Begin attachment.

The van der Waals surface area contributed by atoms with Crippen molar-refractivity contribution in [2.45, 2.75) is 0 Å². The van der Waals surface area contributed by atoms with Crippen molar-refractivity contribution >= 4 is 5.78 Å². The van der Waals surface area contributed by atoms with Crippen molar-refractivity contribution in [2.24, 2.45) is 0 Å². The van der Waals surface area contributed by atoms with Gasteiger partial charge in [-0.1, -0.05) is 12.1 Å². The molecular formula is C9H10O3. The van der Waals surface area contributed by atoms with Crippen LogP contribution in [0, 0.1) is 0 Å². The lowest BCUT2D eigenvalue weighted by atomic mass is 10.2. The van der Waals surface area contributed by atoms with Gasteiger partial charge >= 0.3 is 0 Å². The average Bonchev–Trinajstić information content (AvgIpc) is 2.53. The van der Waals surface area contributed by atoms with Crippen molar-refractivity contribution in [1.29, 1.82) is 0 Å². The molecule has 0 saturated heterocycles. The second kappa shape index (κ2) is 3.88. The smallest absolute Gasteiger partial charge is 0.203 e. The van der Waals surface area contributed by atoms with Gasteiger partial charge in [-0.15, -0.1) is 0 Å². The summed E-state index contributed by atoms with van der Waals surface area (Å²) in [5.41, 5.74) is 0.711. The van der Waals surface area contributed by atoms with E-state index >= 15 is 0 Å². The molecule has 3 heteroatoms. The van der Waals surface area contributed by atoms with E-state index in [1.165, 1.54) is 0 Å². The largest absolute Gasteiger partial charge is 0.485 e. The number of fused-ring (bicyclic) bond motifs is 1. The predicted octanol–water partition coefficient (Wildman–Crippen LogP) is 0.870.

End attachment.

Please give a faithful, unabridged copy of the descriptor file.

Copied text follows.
The van der Waals surface area contributed by atoms with Crippen molar-refractivity contribution in [2.45, 2.75) is 0 Å². The van der Waals surface area contributed by atoms with Crippen molar-refractivity contribution >= 4 is 5.78 Å². The van der Waals surface area contributed by atoms with Crippen molar-refractivity contribution in [2.24, 2.45) is 0 Å². The van der Waals surface area contributed by atoms with Gasteiger partial charge in [-0.1, -0.05) is 12.1 Å². The molecular formula is C9H10O3. The van der Waals surface area contributed by atoms with Crippen LogP contribution in [0, 0.1) is 0 Å². The lowest BCUT2D eigenvalue weighted by atomic mass is 10.2. The van der Waals surface area contributed by atoms with Gasteiger partial charge >= 0.3 is 0 Å². The average Bonchev–Trinajstić information content (AvgIpc) is 2.53. The van der Waals surface area contributed by atoms with Crippen molar-refractivity contribution in [1.29, 1.82) is 0 Å². The molecule has 0 saturated heterocycles. The second kappa shape index (κ2) is 3.88. The smallest absolute Gasteiger partial charge is 0.203 e. The van der Waals surface area contributed by atoms with Gasteiger partial charge in [-0.15, -0.1) is 0 Å². The summed E-state index contributed by atoms with van der Waals surface area (Å²) in [5.41, 5.74) is 0.711. The van der Waals surface area contributed by atoms with E-state index >= 15 is 0 Å². The molecule has 3 heteroatoms. The van der Waals surface area contributed by atoms with E-state index in [1.165, 1.54) is 0 Å². The largest absolute Gasteiger partial charge is 0.485 e. The number of fused-ring (bicyclic) bond motifs is 1. The predicted octanol–water partition coefficient (Wildman–Crippen LogP) is 0.870.